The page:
The Transportation Empowerment Act (TEA), sponsored by U.S. Rep. Tom Graves (R-GA) and U.S. Sen. Mike Lee (R-UT), shifts power from Washington, D.C., to the states and restores federalism in the area of transportation. The bill, H.R. 3486 in the House and S. 1702 in the Senate, would reduce gas taxes collected by the federal government and leave funding decisions to the states.
The bill would reduce the federal fuel tax from 18.4 cents to 3.7 cents over five years. According to Rep. Graves’ website, “during the five-year phase out, states will receive block grants that come with vastly fewer strings attached.” After five years, states will decide how to fund their transportation projects, either through state gas taxes that replace the federal taxes or some other system of their choosing.
Currently, a joint committee of the Georgia legislature is meeting to discuss funding of highways and other transportation projects in the state. The Joint Study Committee on Critical Transportation Infrastructure Funding has held four of its eight planned meetings and will meet four more times before the end of the year. According to observers, there has been only a passing mention of TEA in these meetings, although it is an obvious solution to Georgia’s funding problems.
When the General Assembly convenes in January, it should pass a resolution calling on Congress to pass the TEA.
According to Rep. Graves, Georgia’s buying power in Fiscal Year 2014 is estimated at 84 percent, which is a loss of $185 million in highway funds to Georgia taxpayers.
Rep. Graves talked recently with Fox News about his bill.
According to Heritage Action for America, the grassroots lobbying arm of the Heritage Foundation, the Highway Trust Fund, which was recently funded through next spring, provides a lot wasteful spending, some irrelevant to the construction or maintenance of highways and roads. For instance, in FY 2014, $820 million was spent on “transportation alternatives,” including landscaping, beautification projects and transportation museums. And how exactly does this provide good roads or relieve congestion in our cities and towns?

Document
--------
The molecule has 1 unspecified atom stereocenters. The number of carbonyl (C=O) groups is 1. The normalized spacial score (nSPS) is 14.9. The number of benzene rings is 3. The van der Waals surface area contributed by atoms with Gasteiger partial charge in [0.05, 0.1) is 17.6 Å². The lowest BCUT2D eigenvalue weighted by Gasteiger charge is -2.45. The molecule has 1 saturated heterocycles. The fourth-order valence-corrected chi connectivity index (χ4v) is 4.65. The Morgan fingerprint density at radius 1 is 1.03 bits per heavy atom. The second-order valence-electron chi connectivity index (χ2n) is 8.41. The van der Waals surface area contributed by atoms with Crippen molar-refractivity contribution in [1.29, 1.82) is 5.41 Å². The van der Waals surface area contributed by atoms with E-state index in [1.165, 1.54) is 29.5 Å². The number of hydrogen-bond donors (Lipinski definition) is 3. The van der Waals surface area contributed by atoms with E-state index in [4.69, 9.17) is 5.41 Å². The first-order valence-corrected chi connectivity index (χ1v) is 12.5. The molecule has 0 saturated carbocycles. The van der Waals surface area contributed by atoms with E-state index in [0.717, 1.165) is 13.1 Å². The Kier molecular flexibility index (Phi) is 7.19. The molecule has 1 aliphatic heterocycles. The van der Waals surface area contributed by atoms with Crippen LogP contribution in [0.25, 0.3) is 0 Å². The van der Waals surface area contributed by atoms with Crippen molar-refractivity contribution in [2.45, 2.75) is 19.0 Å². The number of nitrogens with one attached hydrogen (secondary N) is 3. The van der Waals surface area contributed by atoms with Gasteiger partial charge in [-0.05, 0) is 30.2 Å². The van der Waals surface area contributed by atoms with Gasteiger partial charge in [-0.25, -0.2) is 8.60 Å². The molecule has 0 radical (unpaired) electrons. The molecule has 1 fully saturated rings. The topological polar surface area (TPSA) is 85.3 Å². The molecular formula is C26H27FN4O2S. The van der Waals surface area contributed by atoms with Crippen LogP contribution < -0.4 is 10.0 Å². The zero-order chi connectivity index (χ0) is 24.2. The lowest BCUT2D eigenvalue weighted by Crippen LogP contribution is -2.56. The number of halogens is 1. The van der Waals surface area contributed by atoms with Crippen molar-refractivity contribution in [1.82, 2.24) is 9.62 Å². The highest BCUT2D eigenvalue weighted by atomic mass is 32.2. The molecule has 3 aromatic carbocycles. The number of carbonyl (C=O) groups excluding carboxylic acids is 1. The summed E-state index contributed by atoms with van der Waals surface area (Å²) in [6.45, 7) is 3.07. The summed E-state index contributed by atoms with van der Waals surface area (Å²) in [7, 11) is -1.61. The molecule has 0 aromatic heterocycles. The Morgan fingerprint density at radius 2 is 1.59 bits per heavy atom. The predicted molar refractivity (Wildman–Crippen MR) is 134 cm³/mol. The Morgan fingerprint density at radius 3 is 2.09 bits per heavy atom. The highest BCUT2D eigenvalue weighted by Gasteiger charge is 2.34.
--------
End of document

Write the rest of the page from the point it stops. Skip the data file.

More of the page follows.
According to the National Taxpayers Union Foundation, if TEA were enacted, it would save $71 billion over 10 years, while allowing the states wide flexibility to determine their own transportation policies.
Graves’ proposal was included in a House Rules Committee amendment to the short-term highway bill, H.R. 5021, which passed the House and Senate and the president signed into law on Aug. 8. The key language of the amendment, from Section 3001, reads as follows:
…the existing Highway Trust Fund system is unsustainable and unable to meet our Nation’s 21st century transportation needs … reforms should include the elimination of duplicative Federal regulations and increase the authority and responsibility of the States to safely and efficiently build, operate, and fund transportation systems that best serve the needs of their citizens, including the ability of each State to implement innovative solutions, while also maintaining the appropriate Federal role in transportation.
Every citizen should contact their members of Congress and demand that this common-sense approach to transportation funding be adopted when Congress reconsiders highway funding next year.